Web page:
from Martha Repp
The first in the seventeenth annual series of Oxford Seminars on the History of the Book, convened by Professor I.W.F. Maclean, was given at All Souls College, Oxford, on 20 January, 2012, by Dr. William Poole of New College, Oxford, on the subject of “John Fell’s New Year Books”.
Dr. John Fell, 1625-1686, was one of the dominant figures in the intellectual life of Oxford in the mid to late 17th century. He was elected Dean of Christ Church in 1660 at the age of 35, served as Vice-Chancellor of the University from 1666 to 1669, and, in 1676, became Bishop of Oxford, while still serving as Dean of Christ Church, continuing to hold both offices, as well as a number of other official and ecclesiastical positions, until his death in 1686. He was also an important figure in the development of printing in Oxford. He was one of the partners leasing the University press, and arranged for the use of the Sheldonian Theatre for printing purposes, as well as setting up a type foundry in Oxford and encouraging the Wolvercote paper mill.
Fell’s scholarly output includes sermons, biographical works, and numerous editions of classical and patristic texts, but Dr Poole’s paper focused on one particular aspect of this; the series of small format editions published in Oxford at Fell’s expense between 1666 and 1686, and known as the New Year Books because they were intended to be given by Fell as New Year gifts to his students.
The tradition of exchanging gifts at New Year was an old one, and it is not surprising that within academic communities these gifts should have come to take the form of texts. There is evidence of works having been printed in England as New Year gifts as early as the 16th century, most of which are attempts on the part of the author to attract the attention of wealthy and influential patrons rather than serious intellectual undertakings. In University settings, this exchange of gifts generally seems to have taken the form of students presenting their latest work to their tutors. Fell acknowledges this tradition in the 1669 edition of Clement of Rome, in which he states that part of his motivation for producing the series of New Year Books is that he frequently received New Year gifts of texts from his students, and that he felt it was, as he puts it, “turpissimum” for him to have nothing to give them in exchange. In addition to this practical motivation, Fell also seems to have had a general interest in producing a series of cheap editions of teaching texts for students long before he actually started the New Years Books. But he had to be careful not to upset the London Stationers, who monopolised the textbook market.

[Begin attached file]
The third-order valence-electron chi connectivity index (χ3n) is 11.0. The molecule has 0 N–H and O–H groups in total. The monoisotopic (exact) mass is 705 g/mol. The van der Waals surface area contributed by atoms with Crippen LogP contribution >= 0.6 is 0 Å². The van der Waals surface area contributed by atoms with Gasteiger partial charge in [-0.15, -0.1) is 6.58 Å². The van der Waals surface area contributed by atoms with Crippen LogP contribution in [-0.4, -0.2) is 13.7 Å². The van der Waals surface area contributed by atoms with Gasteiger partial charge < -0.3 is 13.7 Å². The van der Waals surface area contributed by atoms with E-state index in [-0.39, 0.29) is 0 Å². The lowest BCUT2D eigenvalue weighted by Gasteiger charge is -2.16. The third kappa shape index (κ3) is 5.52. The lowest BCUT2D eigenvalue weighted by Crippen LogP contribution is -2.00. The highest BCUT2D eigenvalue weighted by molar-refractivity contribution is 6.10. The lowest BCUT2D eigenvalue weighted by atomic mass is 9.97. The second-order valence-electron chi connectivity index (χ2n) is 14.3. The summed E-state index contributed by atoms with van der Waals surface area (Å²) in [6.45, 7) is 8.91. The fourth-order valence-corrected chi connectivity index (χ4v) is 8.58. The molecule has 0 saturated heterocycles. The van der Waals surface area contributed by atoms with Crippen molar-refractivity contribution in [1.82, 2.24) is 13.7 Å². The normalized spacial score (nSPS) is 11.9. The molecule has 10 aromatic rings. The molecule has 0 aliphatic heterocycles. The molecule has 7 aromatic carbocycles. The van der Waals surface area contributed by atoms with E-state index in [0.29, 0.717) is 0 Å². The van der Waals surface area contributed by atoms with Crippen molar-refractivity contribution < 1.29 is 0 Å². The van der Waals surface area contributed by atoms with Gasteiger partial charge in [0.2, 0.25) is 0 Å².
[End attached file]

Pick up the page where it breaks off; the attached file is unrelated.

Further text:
Fell’s New Year Books are generally small format (octavo or duodecimo) editions of texts by classical and patristic authors. They are distinguished by austerity and plainness, both in production and in editorial style, which demonstrates Fell’s preference for text over commentary and collation over exegesis. In most cases, the texts and versions presented were not new, and Fell seems to have done comparatively little work on them. It has been stated that the New Year Books are primarily patristic in nature, and this is certainly true after 1679 (possibly because at this point Fell was also working on his edition of Cyprian). Before 1679, however, there is generally a fairly equal balance between Christian and pagan authors. In general, the choice of authors and texts shows a preference for early Christian authors who warn of the dangers of schism, and who propound an episcopal, but definitely not papal, form of church government. Despite this inherent conservatism, it should not be assumed that the authors and texts chosen were always neutral, or that the texts were always read and received in a friendly manner; the choice of Nemesius as the New Year Book for 1671 appears, from the tone of the annotations in some surviving copies, notably Thomas Barlow’s, to have been particularly controversial.